Everyone’s Mayor Barbara Blaine-Bellamy

By Paul Gable

Conway Mayor Barbara Blaine-Bellamy presented a Mayoral Proclamation last month to Grand Strand Pride in recognition of June as Pride Month.

In doing so, Blaine-Bellamy was acting totally in accordance with the principles which have guided her professional life. Blaine-Bellamy has worked to help people of every background understand she cared about them and wanted them to be accepted and included in the community. Blaine-Bellamy said she studied the reasons behind Pride Month and she believes every person deserves to feel safe and not be ostracized.

Eleanor Roosevelt once said, “Do what you feel in your heart to be right, for you’ll be criticized anyway.” And Martin Luther King, Jr. said, “My obligation is to do the right thing. The rest is in God’s hands.” Blaine-Bellamy did what she felt in her heart to be right.

A portion of the second paragraph of the proclamation speaks much about Blaine-Bellamy’s personal philosophy, “Our LGBTQ residents …as our relatives, neighbors and friends deserve to feel safe and respected in their homes, neighborhoods, schools and workplaces…”

People who were quick to ‘throw stones’ at Blaine-Bellamy don’t understand her. As a Black child in the Jim Crow South, she experienced prejudice and bigotry at an early age. She was 16 years old before she could go inside and sit down in a restaurant to eat,

As a college student, she got an internship with the S. C. Department of Social Services. As a result, she changed her major to sociology with a minor in psychology and dedicated her professional life to helping people. At age 47, she decided to go to law school in order to further help people having problems within the system.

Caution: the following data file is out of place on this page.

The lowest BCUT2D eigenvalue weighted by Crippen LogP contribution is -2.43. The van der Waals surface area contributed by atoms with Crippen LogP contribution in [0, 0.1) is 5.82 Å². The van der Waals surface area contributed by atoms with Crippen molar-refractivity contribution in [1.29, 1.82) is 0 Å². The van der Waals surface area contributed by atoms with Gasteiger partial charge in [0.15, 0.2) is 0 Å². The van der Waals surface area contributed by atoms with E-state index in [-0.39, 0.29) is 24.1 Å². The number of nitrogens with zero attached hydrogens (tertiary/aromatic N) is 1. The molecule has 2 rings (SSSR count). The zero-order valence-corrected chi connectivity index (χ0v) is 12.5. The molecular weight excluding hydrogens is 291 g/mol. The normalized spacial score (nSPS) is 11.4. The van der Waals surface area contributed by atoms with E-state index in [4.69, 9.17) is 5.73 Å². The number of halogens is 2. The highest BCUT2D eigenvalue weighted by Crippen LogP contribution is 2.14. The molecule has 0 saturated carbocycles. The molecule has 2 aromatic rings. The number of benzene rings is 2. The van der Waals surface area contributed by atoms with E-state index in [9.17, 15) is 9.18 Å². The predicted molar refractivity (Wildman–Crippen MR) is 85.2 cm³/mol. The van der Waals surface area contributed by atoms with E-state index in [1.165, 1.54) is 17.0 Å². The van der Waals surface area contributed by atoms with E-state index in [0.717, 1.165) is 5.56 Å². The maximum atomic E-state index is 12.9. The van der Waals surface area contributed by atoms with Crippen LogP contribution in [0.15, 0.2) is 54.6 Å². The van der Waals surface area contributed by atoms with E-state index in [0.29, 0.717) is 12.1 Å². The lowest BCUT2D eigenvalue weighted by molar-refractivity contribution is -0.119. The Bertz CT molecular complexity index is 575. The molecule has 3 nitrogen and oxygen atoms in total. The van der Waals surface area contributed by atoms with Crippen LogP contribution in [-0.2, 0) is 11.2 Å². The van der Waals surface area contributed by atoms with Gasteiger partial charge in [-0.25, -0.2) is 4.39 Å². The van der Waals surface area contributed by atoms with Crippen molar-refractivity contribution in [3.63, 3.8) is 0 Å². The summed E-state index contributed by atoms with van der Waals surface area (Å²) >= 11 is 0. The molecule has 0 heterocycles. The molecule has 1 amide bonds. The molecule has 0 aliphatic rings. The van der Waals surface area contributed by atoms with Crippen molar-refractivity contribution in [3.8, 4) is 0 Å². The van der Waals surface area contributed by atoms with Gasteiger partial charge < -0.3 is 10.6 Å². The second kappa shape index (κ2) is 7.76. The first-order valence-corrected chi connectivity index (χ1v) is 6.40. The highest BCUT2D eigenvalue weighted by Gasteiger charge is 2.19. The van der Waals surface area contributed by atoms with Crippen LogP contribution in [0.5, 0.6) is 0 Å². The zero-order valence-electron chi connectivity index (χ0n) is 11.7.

Blaine-Bellamy lives by two maxims – “Treat your brother as yourself” and “The only way I can earn the air I breathe (is) I have to be helping God’s children.” To Blaine-Bellamy, we are all God’s children, whether young or old, rich or poor, regardless of skin color.

“Everybody needs somebody to care about them,” Blaine-Bellamy said. “I believe God works through people. I want to be the person who has done something for as many people as I can so they can help others.”

After serving 10 years on Conway City Council and four years as Deputy City Administrator, Blaine-Bellamy was elected the first Black mayor in Conway’s history, in 2015, with 57% of the vote. During her time as mayor, Blaine-Bellamy has successfully guided the city through historic flooding, the Covid pandemic and historic growth in population. In my 40 years in Horry County, Conway, as a city, has never been in better shape.

People can disagree with Blaine-Bellamy for issuing the proclamation to people whose lifestyle they don’t agree with, but they cannot criticize Blaine-Bellamy for not having the courage to stand by the principles she holds.

Voters in Conway can throw stones at Blaine-Bellamy’s Pride Month Proclamation. However, it’s going to take a lot more than wrapping her in a rainbow flag to defeat Blaine-Bellamy in November.

Comments are closed.